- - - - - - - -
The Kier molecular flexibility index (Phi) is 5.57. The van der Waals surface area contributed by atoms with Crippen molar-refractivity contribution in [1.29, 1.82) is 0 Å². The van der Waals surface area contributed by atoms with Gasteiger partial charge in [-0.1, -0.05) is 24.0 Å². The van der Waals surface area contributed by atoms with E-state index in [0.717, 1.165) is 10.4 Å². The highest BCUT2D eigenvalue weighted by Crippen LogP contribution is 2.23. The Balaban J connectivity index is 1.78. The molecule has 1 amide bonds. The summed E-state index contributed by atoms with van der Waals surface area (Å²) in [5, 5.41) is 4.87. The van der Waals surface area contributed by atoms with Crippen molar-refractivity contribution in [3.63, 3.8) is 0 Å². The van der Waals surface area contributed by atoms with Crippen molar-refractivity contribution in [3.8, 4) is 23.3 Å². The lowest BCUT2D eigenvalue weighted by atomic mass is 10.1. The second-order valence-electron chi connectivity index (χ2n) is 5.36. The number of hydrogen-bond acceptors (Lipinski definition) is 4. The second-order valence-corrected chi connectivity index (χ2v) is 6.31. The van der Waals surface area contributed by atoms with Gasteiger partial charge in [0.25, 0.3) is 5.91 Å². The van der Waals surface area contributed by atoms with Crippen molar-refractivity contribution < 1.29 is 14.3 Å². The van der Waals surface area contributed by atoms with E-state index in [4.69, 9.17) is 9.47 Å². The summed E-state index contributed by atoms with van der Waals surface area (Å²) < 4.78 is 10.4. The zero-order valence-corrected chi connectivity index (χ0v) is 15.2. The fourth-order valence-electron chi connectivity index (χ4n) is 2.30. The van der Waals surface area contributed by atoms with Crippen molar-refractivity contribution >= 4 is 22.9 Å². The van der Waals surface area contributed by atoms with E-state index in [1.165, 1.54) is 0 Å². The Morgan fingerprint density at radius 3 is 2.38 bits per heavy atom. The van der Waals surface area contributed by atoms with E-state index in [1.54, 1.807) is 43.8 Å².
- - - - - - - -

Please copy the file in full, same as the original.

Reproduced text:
The Kier molecular flexibility index (Phi) is 5.57. The van der Waals surface area contributed by atoms with Crippen molar-refractivity contribution in [1.29, 1.82) is 0 Å². The van der Waals surface area contributed by atoms with Gasteiger partial charge in [-0.1, -0.05) is 24.0 Å². The van der Waals surface area contributed by atoms with E-state index in [0.717, 1.165) is 10.4 Å². The highest BCUT2D eigenvalue weighted by Crippen LogP contribution is 2.23. The Balaban J connectivity index is 1.78. The molecule has 1 amide bonds. The summed E-state index contributed by atoms with van der Waals surface area (Å²) in [5, 5.41) is 4.87. The van der Waals surface area contributed by atoms with Crippen molar-refractivity contribution in [3.63, 3.8) is 0 Å². The van der Waals surface area contributed by atoms with Crippen molar-refractivity contribution in [3.8, 4) is 23.3 Å². The lowest BCUT2D eigenvalue weighted by atomic mass is 10.1. The second-order valence-electron chi connectivity index (χ2n) is 5.36. The number of hydrogen-bond acceptors (Lipinski definition) is 4. The second-order valence-corrected chi connectivity index (χ2v) is 6.31. The van der Waals surface area contributed by atoms with Gasteiger partial charge in [0.25, 0.3) is 5.91 Å². The van der Waals surface area contributed by atoms with Crippen molar-refractivity contribution < 1.29 is 14.3 Å². The van der Waals surface area contributed by atoms with E-state index in [4.69, 9.17) is 9.47 Å². The summed E-state index contributed by atoms with van der Waals surface area (Å²) < 4.78 is 10.4. The zero-order valence-corrected chi connectivity index (χ0v) is 15.2. The fourth-order valence-electron chi connectivity index (χ4n) is 2.30. The van der Waals surface area contributed by atoms with Crippen molar-refractivity contribution >= 4 is 22.9 Å². The van der Waals surface area contributed by atoms with E-state index in [1.165, 1.54) is 0 Å². The Morgan fingerprint density at radius 3 is 2.38 bits per heavy atom. The van der Waals surface area contributed by atoms with E-state index in [1.54, 1.807) is 43.8 Å².